Examining the factors behind the failure of a business can prove instructive, especially when that particular business had been thriving in the waning days of the “bubble” economy.
As Nikkan Gendai (May 9) reports, in the spring of 1991, Chikan Club, a shop appealing to men with a groping fantasy, opened for business in a condominium near JR Uguisudani Station in Tokyo’s Taito Ward. Payment of 20,000 yen enabled access to a room festooned to appear like the interior of a commuter train. After nudging, groping, fondling and sniffing the female “passengers” therein, the 60-minute session would be brought to a close with a hand job.
Within six months of its opening, the shop was raking in revenues of 10 million yen a month, and Mr. K, its thirtyish owner, was boasting to the media that his shop enabled men to fulfill their favorite fantasies while serving to discourage actual groping assaults on the trains.
But by the summer of the following year, patronage of the shop had declined sharply. It seems that rival “image clubs” that dressed their female staff in race queen bathing suits and nurse uniforms were springing up rapidly in other parts of the city. Not only did these shops charge about 5,000 yen less than Chikan Club, they also provided raunchier play, permitting such activities as mutual masturbation, i.e., allowing customers to finger the female employee’s crotch while being milked themselves.
When the management of Chikan Club tried to offer similar privileges to its patrons, however, some 70 percent of its female staff refused and resigned en mass. And the ones who stayed on were the least talented at feigning a groping victim.
Upon further investigation, it became clear that what most excited the club’s patrons was not girls who showed a cheerful and cooperative attitude while being groped, but those who acted with shock and disgust, as if they were actually being violated. It was this realism that brought in the business.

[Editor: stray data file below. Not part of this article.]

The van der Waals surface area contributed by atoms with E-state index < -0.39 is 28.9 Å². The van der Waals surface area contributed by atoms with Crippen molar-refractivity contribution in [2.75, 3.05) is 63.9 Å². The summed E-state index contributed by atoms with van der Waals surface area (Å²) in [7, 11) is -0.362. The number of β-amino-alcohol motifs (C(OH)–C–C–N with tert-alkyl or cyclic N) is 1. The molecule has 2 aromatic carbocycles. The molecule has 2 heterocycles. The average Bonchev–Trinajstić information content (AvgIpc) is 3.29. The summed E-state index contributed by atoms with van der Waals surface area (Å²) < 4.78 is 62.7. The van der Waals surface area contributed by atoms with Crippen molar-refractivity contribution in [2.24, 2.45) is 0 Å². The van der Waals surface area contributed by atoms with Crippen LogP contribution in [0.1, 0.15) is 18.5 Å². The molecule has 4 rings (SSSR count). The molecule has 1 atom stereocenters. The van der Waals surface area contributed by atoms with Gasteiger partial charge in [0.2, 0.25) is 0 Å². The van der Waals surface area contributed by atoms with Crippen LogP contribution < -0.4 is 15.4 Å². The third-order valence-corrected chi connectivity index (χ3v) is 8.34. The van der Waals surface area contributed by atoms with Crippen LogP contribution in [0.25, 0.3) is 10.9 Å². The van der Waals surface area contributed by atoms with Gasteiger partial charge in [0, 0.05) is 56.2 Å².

Unfortunately by the time K figured this out, his business had tapered off to a trickle. After two years and seven months, Chikan Club went out of business.
“I should have kept a closer eye on what was going on, but I let success go to my head,” K sighs regretfully. “I caused my good workers to walk out. I was a jerk.” (K.S.)
Source: “Kyaku no shinri wo yomenakatta ‘chikan kurabu,’” Nikkan Gendai (May 9, page 28)
Note: Brief extracts from Japanese vernacular media in the public domain that appear here were translated and summarized under the principle of “fair use.” Every effort has been made to ensure accuracy of the translations. However, we are not responsible for the veracity of their contents. The activities of individuals described herein should not be construed as “typical” behavior of Japanese people nor reflect the intention to portray the country in a negative manner. Our sole aim is to provide examples of various types of reading matter enjoyed by Japanese.